Tips for the Transition

Starting college or transferring to a new college is a major event for students and parents. If you’ve already had a student attend college you're probably a pro at this, but if this is your first student that is attending college we have a few tips for you.

Coping with Separation Issues

Your child is becoming an adult. Though you are still the parent, the relationship with your child is changing. It can be difficult to accept your student’s increasing independence and to adjust to your child living away or traveling from home. Your student may be less willing to discuss the details of their life or may want to spend more time alone. This is normal.

Allow your student privacy, but make it clear that you are available to talk. When your student is ready to talk to you, be available and listen. Sometimes they may just need to vent. Sometimes they may have a problem to work out. You can help find solutions, but you don’t have to solve the problem. 

You may have a hard time adjusting to your student not being around. A student leaving the home is a significant event in the life of a family. Some ways to deal with "empty nest syndrome" are:

  • spend time with your family and friends
  • take a class at a local college
  • volunteer
  • start a new hobby or join a club
  • read those books you’ve had on your list
  • begin an exercise routine (make sure you consult with your doctor first)

Coping with Homesickness

  • It is important to clearly convey that you are available to your student.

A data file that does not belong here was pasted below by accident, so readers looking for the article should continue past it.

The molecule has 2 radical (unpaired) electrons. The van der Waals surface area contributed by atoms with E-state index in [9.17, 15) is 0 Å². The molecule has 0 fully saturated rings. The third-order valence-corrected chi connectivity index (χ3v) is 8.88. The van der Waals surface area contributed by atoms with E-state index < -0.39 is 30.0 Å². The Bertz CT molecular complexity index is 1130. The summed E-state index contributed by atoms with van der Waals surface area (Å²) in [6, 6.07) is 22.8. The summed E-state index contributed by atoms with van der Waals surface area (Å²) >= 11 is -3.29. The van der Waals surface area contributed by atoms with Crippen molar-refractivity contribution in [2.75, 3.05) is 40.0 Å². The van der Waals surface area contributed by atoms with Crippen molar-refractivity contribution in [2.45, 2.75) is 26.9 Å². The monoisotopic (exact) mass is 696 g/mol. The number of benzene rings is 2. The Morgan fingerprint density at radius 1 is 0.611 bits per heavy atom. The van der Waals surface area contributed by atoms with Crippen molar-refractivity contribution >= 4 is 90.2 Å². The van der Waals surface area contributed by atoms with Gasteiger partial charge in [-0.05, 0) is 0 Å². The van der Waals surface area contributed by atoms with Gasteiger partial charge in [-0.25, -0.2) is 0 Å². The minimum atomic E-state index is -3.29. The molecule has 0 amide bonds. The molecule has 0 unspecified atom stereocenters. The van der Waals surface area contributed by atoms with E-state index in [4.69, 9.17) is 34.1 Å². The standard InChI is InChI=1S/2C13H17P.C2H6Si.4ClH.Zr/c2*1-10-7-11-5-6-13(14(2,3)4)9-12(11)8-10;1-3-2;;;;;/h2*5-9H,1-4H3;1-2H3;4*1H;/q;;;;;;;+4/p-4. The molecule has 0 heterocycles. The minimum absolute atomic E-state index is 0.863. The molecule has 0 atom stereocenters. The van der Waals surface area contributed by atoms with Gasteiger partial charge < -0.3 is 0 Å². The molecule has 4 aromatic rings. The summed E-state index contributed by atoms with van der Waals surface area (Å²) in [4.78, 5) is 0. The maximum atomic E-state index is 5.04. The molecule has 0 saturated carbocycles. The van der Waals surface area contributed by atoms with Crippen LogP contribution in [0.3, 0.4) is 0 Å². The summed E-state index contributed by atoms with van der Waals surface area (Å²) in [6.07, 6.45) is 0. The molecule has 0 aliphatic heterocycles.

• Arrange a regular time to talk. Discussions don’t need to be lengthy. A simple, "I love and miss you" may be enough. (Checking in via email or text may be the easiest way to go!)
  • Send care packages. Little things like homemade or favorite treats with short notes mean a lot. 

When Your Student Returns Home

Set guidelines that respect both your student’s independence and your house rules when your student visits or comes back home for vacations. Some issues that may come up include: Your student expecting the same freedom as they had at school, renegotiating curfews, respecting your student’s “space” and privacy, and understanding your student’s independence.

Offer support while fostering independence. We know that when your student is in distress your first instinct may be to jump in and solve the problem but we ask that you try to let your student solve the problem on their own first. 

Before Going to College

Here are some skills that will help your student make the transition to college.

Money Management

  • Be clear about your financial limits, including what you can and cannot contribute.
  • Make sure your student knows how to budget money, write a check, pay bills, use an ATM machine, and use a credit or debit card responsibly.
  • Consider using a debit card so your student will not incur high credit card bills.

Basic Tasks

  • laundry, cleaning, and cooking basic meals
  • reading a street and subway map

Time Management

It is likely that your student may work part-time or full-time while attending college. Help them develop a schedule to keep on top of all their coursework. If they struggle talk to them about using the resources on campus available to them.

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